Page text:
Poll finds mixed opinion about organized labor

A Pew Research Center survey found 45 percent of adults view organized labor positively, as opposed to 41 percent who hold a negative opinion. Those figures are about on par with the public’s thoughts on corporations (47 percent favorable, 45 percent negative) but also were a sharp decline from the esteem unions were held in just four years ago.

The Pew poll was conducted earlier this month and released Thursday, as a budget battle in Wisconsin pitted the state’s new Republican governor, Scott Walker, against Democrats and unionized state employees. GOP lawmakers on Capitol Hill are also paying attention to public employees, introducing legislation this month barring any federal bailout for states that can’t pay out what they owe in pensions.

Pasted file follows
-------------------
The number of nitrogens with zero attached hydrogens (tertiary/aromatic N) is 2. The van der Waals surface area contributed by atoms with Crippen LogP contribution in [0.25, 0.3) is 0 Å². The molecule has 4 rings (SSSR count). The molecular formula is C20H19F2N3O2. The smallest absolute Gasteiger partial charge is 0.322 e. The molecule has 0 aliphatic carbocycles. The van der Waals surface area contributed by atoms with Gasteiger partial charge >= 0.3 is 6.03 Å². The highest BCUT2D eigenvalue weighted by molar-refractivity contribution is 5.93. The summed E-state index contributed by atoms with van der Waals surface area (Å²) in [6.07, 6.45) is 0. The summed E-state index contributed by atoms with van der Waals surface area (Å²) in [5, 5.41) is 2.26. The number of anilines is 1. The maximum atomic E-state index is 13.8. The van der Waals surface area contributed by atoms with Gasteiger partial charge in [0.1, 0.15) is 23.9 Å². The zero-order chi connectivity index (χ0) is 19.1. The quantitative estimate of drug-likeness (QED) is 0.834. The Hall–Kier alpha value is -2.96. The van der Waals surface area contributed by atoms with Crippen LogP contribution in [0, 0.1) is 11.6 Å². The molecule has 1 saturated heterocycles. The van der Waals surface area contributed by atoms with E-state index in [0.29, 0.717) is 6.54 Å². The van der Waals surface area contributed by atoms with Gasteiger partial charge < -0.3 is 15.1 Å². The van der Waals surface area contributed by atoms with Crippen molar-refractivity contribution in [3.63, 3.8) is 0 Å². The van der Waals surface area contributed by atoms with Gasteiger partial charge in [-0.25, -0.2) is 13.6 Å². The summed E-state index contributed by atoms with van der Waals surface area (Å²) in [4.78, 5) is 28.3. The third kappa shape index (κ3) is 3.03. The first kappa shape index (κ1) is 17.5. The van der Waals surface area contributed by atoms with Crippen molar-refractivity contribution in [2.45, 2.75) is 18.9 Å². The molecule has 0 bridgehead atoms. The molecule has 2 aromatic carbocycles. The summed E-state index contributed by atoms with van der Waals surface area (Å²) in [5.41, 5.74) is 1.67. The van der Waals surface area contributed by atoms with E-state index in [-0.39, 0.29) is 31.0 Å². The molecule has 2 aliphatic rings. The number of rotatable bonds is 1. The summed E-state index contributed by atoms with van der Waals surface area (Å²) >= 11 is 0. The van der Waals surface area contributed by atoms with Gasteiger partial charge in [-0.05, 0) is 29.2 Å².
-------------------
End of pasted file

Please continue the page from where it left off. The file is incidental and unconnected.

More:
In a January 2007 Pew poll, unions enjoyed widespread popularity, with 58 percent of adults holding a favorable opinion of them. 

But now, a plurality of adults believes unions hurt American companies ability to compete and are split over their effect on jobs and workplace productivity. Generally speaking, however, the poll’s respondents believe unions help their workers’ pay and have a positive effect on workplace conditions.